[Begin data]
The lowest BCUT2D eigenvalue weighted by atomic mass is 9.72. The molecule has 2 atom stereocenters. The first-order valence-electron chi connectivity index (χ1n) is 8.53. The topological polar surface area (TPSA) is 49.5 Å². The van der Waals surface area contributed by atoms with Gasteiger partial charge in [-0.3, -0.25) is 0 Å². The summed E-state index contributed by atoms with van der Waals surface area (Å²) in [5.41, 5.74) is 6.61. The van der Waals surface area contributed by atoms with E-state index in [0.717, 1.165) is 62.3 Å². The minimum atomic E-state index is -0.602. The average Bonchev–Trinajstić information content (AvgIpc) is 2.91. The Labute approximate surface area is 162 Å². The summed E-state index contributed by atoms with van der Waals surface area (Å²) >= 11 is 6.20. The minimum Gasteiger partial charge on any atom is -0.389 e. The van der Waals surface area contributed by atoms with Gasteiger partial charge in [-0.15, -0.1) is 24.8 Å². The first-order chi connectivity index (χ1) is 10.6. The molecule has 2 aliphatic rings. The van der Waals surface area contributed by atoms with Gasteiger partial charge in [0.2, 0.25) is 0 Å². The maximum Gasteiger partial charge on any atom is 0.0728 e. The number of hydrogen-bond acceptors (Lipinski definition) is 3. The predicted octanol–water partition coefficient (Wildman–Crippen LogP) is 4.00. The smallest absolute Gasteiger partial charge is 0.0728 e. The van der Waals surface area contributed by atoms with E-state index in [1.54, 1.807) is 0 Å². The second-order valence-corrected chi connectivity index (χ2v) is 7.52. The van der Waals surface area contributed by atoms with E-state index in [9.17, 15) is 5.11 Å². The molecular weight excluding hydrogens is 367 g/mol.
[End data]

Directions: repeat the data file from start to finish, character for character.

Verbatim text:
The lowest BCUT2D eigenvalue weighted by atomic mass is 9.72. The molecule has 2 atom stereocenters. The first-order valence-electron chi connectivity index (χ1n) is 8.53. The topological polar surface area (TPSA) is 49.5 Å². The van der Waals surface area contributed by atoms with Gasteiger partial charge in [-0.3, -0.25) is 0 Å². The summed E-state index contributed by atoms with van der Waals surface area (Å²) in [5.41, 5.74) is 6.61. The van der Waals surface area contributed by atoms with E-state index in [0.717, 1.165) is 62.3 Å². The minimum atomic E-state index is -0.602. The average Bonchev–Trinajstić information content (AvgIpc) is 2.91. The Labute approximate surface area is 162 Å². The summed E-state index contributed by atoms with van der Waals surface area (Å²) >= 11 is 6.20. The minimum Gasteiger partial charge on any atom is -0.389 e. The van der Waals surface area contributed by atoms with Gasteiger partial charge in [-0.15, -0.1) is 24.8 Å². The first-order chi connectivity index (χ1) is 10.6. The molecule has 2 aliphatic rings. The van der Waals surface area contributed by atoms with Gasteiger partial charge in [0.2, 0.25) is 0 Å². The maximum Gasteiger partial charge on any atom is 0.0728 e. The number of hydrogen-bond acceptors (Lipinski definition) is 3. The predicted octanol–water partition coefficient (Wildman–Crippen LogP) is 4.00. The smallest absolute Gasteiger partial charge is 0.0728 e. The van der Waals surface area contributed by atoms with E-state index in [1.54, 1.807) is 0 Å². The second-order valence-corrected chi connectivity index (χ2v) is 7.52. The van der Waals surface area contributed by atoms with E-state index in [9.17, 15) is 5.11 Å². The molecular weight excluding hydrogens is 367 g/mol.